Maria Miller is losing support among Conservative MPs and facing a growing public backlash as criticism mounted over her handling of her taxpayer-funded expenses claims.
Colleagues protested that the Culture Secretary had blundered by delivering such a perfunctory apology to the Commons last week after she was ordered to repay nearly £6,000 of mortgage payments.
An online petition calling for her to resign if she does not return the full £45,000 initially recommended by the independent Parliamentary Commissioner had received more than 100,000 signatures by Monday night.
As Tory MPs returned from their constituencies to report feelings were running high about her conduct, David Cameron was again forced to defend his embattled minister.
His attempts to stem the criticism appeared to fail as anger grew in Conservative ranks over the damage the episode had done to the party.
A member of the 1922 Committee of backbench Tory MPs said he expected the subject to be raised when they were addressed by the Prime Minister on Wednesday. He said: “There is a lot of strong feeling around in the party about this.”
A ministerial aide, Nicola Blackwood, said Mrs Miller faced “ most serious” questions and her response to questions about her expenses could have been clearer.
“I have to say if I was faced with the kind of questions that she is faced with I would be really quite worried indeed,” she told BBC Radio Oxford. “Clearly it’s very unhelpful for this to drag on in the way that it is.”
Steve Brine, who is Mrs Miller’s parliamentary neighbour, said the brevity of her Commons statement had been a mistake.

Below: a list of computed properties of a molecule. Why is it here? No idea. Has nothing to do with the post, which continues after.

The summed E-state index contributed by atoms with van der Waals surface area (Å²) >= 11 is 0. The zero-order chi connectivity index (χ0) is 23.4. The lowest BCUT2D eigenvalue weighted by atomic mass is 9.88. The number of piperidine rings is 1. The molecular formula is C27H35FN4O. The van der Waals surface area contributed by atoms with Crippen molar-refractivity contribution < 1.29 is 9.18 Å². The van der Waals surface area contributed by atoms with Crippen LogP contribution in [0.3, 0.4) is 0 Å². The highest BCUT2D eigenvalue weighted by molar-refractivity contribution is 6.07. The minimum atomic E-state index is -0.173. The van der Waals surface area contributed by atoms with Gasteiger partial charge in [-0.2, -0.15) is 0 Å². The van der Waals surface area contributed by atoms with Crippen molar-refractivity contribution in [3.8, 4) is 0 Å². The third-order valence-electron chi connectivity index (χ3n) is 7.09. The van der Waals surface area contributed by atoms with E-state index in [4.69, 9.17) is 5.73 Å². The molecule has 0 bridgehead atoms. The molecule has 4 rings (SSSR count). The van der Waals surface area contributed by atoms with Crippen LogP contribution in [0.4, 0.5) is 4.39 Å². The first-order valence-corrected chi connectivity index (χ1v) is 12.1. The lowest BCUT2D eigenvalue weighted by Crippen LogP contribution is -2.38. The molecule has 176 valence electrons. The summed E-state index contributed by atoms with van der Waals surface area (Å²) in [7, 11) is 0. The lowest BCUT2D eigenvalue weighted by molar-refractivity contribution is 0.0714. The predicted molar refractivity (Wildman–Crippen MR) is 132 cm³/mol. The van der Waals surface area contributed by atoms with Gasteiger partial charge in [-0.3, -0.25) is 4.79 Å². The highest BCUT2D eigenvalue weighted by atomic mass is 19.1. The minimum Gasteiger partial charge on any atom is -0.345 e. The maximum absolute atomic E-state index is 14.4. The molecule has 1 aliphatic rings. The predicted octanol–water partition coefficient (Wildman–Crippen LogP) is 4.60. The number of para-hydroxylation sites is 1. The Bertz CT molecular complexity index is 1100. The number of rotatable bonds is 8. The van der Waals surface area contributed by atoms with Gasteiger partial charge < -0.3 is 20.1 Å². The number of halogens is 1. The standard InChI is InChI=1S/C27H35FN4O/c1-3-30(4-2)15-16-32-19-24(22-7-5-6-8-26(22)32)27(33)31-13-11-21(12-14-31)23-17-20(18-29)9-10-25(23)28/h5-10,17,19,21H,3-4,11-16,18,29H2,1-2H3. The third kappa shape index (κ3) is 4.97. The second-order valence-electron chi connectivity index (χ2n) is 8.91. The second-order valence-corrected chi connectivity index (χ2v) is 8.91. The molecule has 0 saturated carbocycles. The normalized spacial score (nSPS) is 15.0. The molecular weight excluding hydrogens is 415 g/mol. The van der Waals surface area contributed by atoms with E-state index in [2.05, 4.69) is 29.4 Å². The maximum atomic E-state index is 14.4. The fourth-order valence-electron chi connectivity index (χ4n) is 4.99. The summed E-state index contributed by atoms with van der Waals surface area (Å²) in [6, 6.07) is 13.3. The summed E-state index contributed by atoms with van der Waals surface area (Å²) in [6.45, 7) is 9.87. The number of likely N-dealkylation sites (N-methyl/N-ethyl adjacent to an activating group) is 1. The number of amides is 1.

He said: “The vultures are out, there’s no doubt about that. There is a momentum to this story.”
Dominic Grieve, the Attorney General, said: “She is a valued colleague, as far as I am concerned. She has got to answer to her constituents and also answer for her responsibilities to the Prime Minister.”
Meanwhile, Mr Cameron said he was “very open” to suggestions over ways in which the system of how MPs police themselves.
His comments came just 24 hours after Downing Street played down the prospect of changes to the system.
Calls for a fresh look at it came after the Common Standards Committee of MPs overruled the Standards Commissioner, Kathryn Hudson, who recommended Mrs Miller repaid £45,000 in expenses for her south London home.
It cut her repayment to £5,800, prompting accusations that MPs could not properly hold each other to account.
Mr Cameron said: “If there are further changes that people think are appropriate, I’m very open to suggestions.”
It was reported yesterday that Mrs Miller stopped claiming a second home allowance just as officials asked her to confirm she would pay tax when the property was sold.
By redesignating the house she shared with her parents in south London as her main residence, she would not have to pay capital gains tax at 28 per cent when it was sold for a £1 million profit.
A spokesman for the minister said: “It is well documented that Maria stopped claiming any accommodation allowance at all in April 2009.
“The sale of the Wimbledon property in February falls in a tax year that has not yet been assessed.”
Mrs Miller would pay any tax which was due, she added.